A plurality of Americans now say they are better off than they were when President Barack Obama was inaugurated, providing a surprising lift to Obama’s re- election campaign despite troublesome economic news.
Forty-five percent of those surveyed in a Bloomberg National Poll say they are better off than at the beginning of 2009 compared with 36 percent who say they are worse off. In March, poll respondents split almost evenly on that question after having been decidedly negative since the aftermath of the worst recession in seven decades.
And that's a big problem for Willard, who's been channelling Reagan lately.
But it's not just that the economy is better than it was four years ago. People just don't like what Willard is saying about what he's going to do with the next four years.
Even with the run of bad reports, Americans say they prefer Obama’s economic vision to that of his presumptive Republican rival, former Massachusetts Governor Mitt Romney, by a margin of 49 percent to 33 percent. That finding reflects a 7-percentage- point gain for Obama since March and an equal loss for his opponent, identified then as “Republicans” and in this survey as Romney.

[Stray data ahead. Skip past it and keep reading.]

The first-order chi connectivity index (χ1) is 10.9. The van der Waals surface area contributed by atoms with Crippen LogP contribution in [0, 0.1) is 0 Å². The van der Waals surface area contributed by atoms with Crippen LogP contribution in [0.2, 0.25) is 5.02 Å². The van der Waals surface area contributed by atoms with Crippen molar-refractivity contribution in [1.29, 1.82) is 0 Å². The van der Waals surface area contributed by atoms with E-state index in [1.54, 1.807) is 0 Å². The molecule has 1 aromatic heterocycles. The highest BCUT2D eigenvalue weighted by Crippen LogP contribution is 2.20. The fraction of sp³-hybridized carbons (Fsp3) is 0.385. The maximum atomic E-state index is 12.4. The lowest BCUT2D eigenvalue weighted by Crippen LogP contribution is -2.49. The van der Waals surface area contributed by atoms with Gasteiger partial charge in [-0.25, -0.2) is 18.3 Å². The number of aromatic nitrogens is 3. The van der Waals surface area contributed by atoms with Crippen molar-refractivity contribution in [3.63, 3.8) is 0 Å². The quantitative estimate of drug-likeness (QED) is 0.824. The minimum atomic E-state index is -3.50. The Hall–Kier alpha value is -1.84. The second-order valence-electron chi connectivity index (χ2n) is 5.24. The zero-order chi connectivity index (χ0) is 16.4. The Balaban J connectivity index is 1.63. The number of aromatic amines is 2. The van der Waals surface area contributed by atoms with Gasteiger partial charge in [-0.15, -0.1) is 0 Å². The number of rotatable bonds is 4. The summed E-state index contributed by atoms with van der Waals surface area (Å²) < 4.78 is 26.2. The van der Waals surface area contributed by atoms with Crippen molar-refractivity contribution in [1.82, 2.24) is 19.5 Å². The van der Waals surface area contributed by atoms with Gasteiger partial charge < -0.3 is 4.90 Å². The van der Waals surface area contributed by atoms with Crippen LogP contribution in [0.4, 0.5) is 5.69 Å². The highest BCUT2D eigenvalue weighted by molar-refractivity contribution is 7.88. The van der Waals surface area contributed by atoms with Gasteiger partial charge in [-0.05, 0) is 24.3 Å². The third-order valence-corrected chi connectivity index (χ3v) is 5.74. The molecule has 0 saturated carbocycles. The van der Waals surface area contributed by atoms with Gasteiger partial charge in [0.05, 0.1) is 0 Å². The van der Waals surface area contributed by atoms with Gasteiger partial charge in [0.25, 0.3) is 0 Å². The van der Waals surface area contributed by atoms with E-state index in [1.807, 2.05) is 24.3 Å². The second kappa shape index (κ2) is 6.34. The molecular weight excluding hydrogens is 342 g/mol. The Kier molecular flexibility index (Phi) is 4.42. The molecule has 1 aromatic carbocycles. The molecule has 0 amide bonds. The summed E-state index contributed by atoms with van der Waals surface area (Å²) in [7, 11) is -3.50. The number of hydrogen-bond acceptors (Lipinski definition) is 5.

“You don’t just trust the private sector to do the right thing,” says Chris Howell, 23, who works at a nonprofit organization in West Chester, Pennsylvania. Obama’s policies are better suited to providing “long-term solutions” for the economy’s problems, he added.
Surely, the Willard campaign knows that Americans don't believe more tax cuts for rich people will magically turn the economy around. And seeing as how that's kinda Willard's entire recovery plan, that's a problem. So, what they'll have to do is run an almost entirely negative campaign against the president -- all the while complaining that he's the one that's going negative.